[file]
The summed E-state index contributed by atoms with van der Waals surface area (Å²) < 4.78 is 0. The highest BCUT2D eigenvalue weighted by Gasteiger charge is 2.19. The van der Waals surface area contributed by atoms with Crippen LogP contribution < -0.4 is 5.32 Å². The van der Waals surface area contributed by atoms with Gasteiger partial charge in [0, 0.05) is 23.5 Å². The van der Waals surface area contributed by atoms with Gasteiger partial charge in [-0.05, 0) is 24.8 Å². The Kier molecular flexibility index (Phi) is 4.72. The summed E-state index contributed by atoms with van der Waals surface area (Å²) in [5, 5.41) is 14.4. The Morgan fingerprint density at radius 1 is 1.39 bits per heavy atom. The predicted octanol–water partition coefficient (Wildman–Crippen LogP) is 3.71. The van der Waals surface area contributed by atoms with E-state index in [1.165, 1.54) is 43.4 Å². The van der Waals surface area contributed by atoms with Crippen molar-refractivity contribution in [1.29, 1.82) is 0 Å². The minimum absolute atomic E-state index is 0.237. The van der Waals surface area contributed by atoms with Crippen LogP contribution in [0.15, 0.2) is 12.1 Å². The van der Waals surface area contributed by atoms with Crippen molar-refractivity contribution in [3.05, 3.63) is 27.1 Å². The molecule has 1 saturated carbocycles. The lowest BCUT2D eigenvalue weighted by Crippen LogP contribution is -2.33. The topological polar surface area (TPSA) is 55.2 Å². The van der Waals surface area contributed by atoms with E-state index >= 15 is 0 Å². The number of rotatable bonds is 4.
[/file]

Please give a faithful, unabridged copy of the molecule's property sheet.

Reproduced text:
The summed E-state index contributed by atoms with van der Waals surface area (Å²) < 4.78 is 0. The highest BCUT2D eigenvalue weighted by Gasteiger charge is 2.19. The van der Waals surface area contributed by atoms with Crippen LogP contribution < -0.4 is 5.32 Å². The van der Waals surface area contributed by atoms with Gasteiger partial charge in [0, 0.05) is 23.5 Å². The van der Waals surface area contributed by atoms with Gasteiger partial charge in [-0.05, 0) is 24.8 Å². The Kier molecular flexibility index (Phi) is 4.72. The summed E-state index contributed by atoms with van der Waals surface area (Å²) in [5, 5.41) is 14.4. The Morgan fingerprint density at radius 1 is 1.39 bits per heavy atom. The predicted octanol–water partition coefficient (Wildman–Crippen LogP) is 3.71. The van der Waals surface area contributed by atoms with E-state index in [1.165, 1.54) is 43.4 Å². The van der Waals surface area contributed by atoms with Crippen molar-refractivity contribution in [1.29, 1.82) is 0 Å². The minimum absolute atomic E-state index is 0.237. The van der Waals surface area contributed by atoms with Crippen LogP contribution in [0.15, 0.2) is 12.1 Å². The van der Waals surface area contributed by atoms with Crippen molar-refractivity contribution in [3.05, 3.63) is 27.1 Å². The molecule has 1 saturated carbocycles. The lowest BCUT2D eigenvalue weighted by Crippen LogP contribution is -2.33. The topological polar surface area (TPSA) is 55.2 Å². The van der Waals surface area contributed by atoms with E-state index >= 15 is 0 Å². The number of rotatable bonds is 4.